6 month old male golden retriever with endless energy

(32 Posts)
Miffymeow Thu 07-Feb-19 11:10:07

We've had our golden for 4 months now and he's just turned 6 months. He has on and off been a sweet little angel but nearly the second he turned 6 months he has become an unruly energy demon!! He has a dog door, we have a dog walker come in during the day, we visit him at lunch, we take him out again after work, but the more we walk him, the more energy he seems to have! He has ripped up most of the kitchen lino, tears his bed apart and humps it all day, digs up the garden and barks. He must have 50+ toys at this point but he loses interest in them quickly. We can't find any chews that he can't eat in under 5 minutes (he's a big guy, not overweight, just very large and strong). Even full sized pigs ears he can now crunch through in 5 minutes.

We are really struggling to find ways to use up his energy / keep him entertained. Any ideas?

Also if you have had a male golden retriever, when did they start to calm down? He has so much energy he does zoomies round the kitchen and jumps and bites from excitement!

We don't want to get him 'done'. We will eventually if we have to but not until he is full grown at least.

OP’s posts: |
CMOTDibbler Thu 07-Feb-19 11:12:52

So how many hours a day is he being left?

BlewGoose Thu 07-Feb-19 11:19:17

Is doggy daycare an option? How much mental stimulation is he getting? Do you play games like hide and seek? Maybe get a slow feeder so he has to work to get his food.

Bluebell9 Thu 07-Feb-19 11:21:10

Have you tried kongs to keep him occupied?

How long are his walks? Do you always go the same route?

TBH, he sounds bored and needs more stimulation to tire his brain out.

How often do you do training with him?

Miffymeow Thu 07-Feb-19 11:22:14

We are at work for about 7 hours a day, but during that time we come back for an hour at lunch and the dog walker comes in to take him out during either the morning or afternoon. The problems are mostly in the evening, he is constantly trying to munch us/destroy everything in sight. Even an hour long walk on 10 metre lead at the beach around other dogs won't wear him out these days. He will still come home super hyped and trying to jump up and bite us. He had stopped the puppy biting for a few weeks before he hit six months. He now ignores commands that he knows very very well, even walking off sometimes when I tell him 'bed'.

OP’s posts: |
Miffymeow Thu 07-Feb-19 11:25:35

His walks are very varied, sand beach, shingle beach, roadside, countryside (we only live 5 mins from coast).

I do training with him a bit every evening while me and my partner cook dinner.

I'm going to try stuffind and freezing some kongs to see if that entertains him.

Doggydaycare isn't an option sadly, we live in the middle of nowhere and it would end up costing half of what I earn round here and be too far to travel.

OP’s posts: |
BiteyShark Thu 07-Feb-19 11:27:28

Sounds to me like he is starting to move from puppy to stroppy teenager (which can last many months) if he is ignoring known commands.

On the tiredness be careful that it's a balance between exercising but equally not too much exercise that they become over stimulated. Mine would often be over tried in the evenings and we had to do timeouts to calm him and force him to settle and sleep.

Equally doing the same things over and over just mean they get better at it so walking dogs endlessly can just make them fitter. You might need to mix it up so that he gets walks as well as mental exercise (tricks, training or working for his food).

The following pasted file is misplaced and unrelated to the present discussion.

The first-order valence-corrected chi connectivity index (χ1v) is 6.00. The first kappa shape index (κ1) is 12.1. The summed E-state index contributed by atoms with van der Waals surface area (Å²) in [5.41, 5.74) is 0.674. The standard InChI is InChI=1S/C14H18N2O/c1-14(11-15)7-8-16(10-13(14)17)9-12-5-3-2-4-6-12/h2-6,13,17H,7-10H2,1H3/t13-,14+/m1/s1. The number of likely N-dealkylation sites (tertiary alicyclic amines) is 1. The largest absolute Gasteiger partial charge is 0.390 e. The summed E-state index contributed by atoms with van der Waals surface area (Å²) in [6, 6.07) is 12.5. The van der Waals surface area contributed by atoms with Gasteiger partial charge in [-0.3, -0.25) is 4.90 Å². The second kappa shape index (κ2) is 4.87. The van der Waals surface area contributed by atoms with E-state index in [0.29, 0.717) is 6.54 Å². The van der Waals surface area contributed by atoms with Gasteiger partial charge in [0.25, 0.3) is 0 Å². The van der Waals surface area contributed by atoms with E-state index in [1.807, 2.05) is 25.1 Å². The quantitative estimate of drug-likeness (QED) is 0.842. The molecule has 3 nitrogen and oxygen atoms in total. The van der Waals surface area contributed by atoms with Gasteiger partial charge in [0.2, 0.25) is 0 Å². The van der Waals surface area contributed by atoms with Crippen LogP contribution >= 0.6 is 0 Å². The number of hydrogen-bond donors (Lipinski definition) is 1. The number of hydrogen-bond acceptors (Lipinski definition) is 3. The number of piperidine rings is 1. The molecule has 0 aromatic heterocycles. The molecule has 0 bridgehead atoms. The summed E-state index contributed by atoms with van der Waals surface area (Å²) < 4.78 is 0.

Advertisement

Miffymeow Thu 07-Feb-19 11:34:46

Is there any way to minimise stroppy teenager? It was almost an overnight change. He knows alsorts of commands, could learn almost any new command in under ten minutes and was a well behaved, very content and happy little chap. Then suddenly about a week or two ago he just decided he wasn't going to do it anymore (unless there is a roast chicken incentive, nothing less). Now it's totally hit or miss if he will obey, recall is basically just gone as well, he is being so rebellious and it's making things very stressful (though I still wouldn't give him up for the world).

OP’s posts: |
billybagpuss Thu 07-Feb-19 11:36:55

The mad puppy hour in the evening will get better, also as the nights get lighter you can do more evening walks which will help.

Try training on your walks rather than physical exercise, I agree he sounds bored and needs mental simulation as well as physical. Have a look at things like parkour www.dogparkour.org Which is like low impact agility but in the natural environment, he won't be allowed onto full agility until 12 months because of his joints but this gives you things that you can train him to do and keep his mind active.

Have fewer toys out at a time and rotate them, try antlers for him to chew on as they last much longer and only give them to him when you

BiteyShark Thu 07-Feb-19 11:39:30

Recall was one of the worst things we fought with during stroppy teenage phase. BiteyDogs started being a real pain at age 6months, peaked in shitness at 8-9 months but became much better around the 1 year mark. Some breeds take much longer to mature.

I think it's just the case of keep reinforcing the good behaviour and training. Oh and get in lots of wine and cake to get you through it grin.

billybagpuss Thu 07-Feb-19 11:39:36

Oh and the ignoring you for recall and things that he's always done before is adolescence and very annoying but very normal, just keep at it, be consistent do what you've always done and if you can't trust him off lead don't let him off but have a long line and call him back regularly, don't let him get away with ignoring you.

billybagpuss Thu 07-Feb-19 11:41:19

and I'll second what Bitey said, Billypup is just coming up to 1 year old and is getting much better. She is cross border collie/retriever.